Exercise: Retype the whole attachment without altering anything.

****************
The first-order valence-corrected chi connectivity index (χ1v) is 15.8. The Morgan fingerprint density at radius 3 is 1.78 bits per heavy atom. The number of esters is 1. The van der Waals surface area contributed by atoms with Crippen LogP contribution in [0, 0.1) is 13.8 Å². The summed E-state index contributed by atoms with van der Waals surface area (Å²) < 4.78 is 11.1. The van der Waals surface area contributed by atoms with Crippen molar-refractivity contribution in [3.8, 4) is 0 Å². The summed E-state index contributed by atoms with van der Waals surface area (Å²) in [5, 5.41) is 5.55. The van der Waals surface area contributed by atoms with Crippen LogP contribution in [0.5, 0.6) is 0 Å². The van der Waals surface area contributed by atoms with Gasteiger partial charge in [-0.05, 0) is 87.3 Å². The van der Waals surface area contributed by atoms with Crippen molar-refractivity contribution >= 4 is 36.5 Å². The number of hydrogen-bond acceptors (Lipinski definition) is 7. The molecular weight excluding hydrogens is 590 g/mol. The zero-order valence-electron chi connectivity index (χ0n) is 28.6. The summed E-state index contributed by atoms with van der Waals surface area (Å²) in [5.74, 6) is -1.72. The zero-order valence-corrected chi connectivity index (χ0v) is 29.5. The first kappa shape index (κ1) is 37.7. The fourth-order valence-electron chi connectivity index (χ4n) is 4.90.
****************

The first-order valence-corrected chi connectivity index (χ1v) is 15.8. The Morgan fingerprint density at radius 3 is 1.78 bits per heavy atom. The number of esters is 1. The van der Waals surface area contributed by atoms with Crippen LogP contribution in [0, 0.1) is 13.8 Å². The summed E-state index contributed by atoms with van der Waals surface area (Å²) < 4.78 is 11.1. The van der Waals surface area contributed by atoms with Crippen molar-refractivity contribution in [3.8, 4) is 0 Å². The summed E-state index contributed by atoms with van der Waals surface area (Å²) in [5, 5.41) is 5.55. The van der Waals surface area contributed by atoms with Crippen LogP contribution in [0.5, 0.6) is 0 Å². The van der Waals surface area contributed by atoms with Gasteiger partial charge in [-0.05, 0) is 87.3 Å². The van der Waals surface area contributed by atoms with Crippen molar-refractivity contribution >= 4 is 36.5 Å². The number of hydrogen-bond acceptors (Lipinski definition) is 7. The molecular weight excluding hydrogens is 590 g/mol. The zero-order valence-electron chi connectivity index (χ0n) is 28.6. The summed E-state index contributed by atoms with van der Waals surface area (Å²) in [5.74, 6) is -1.72. The zero-order valence-corrected chi connectivity index (χ0v) is 29.5. The first kappa shape index (κ1) is 37.7. The fourth-order valence-electron chi connectivity index (χ4n) is 4.90.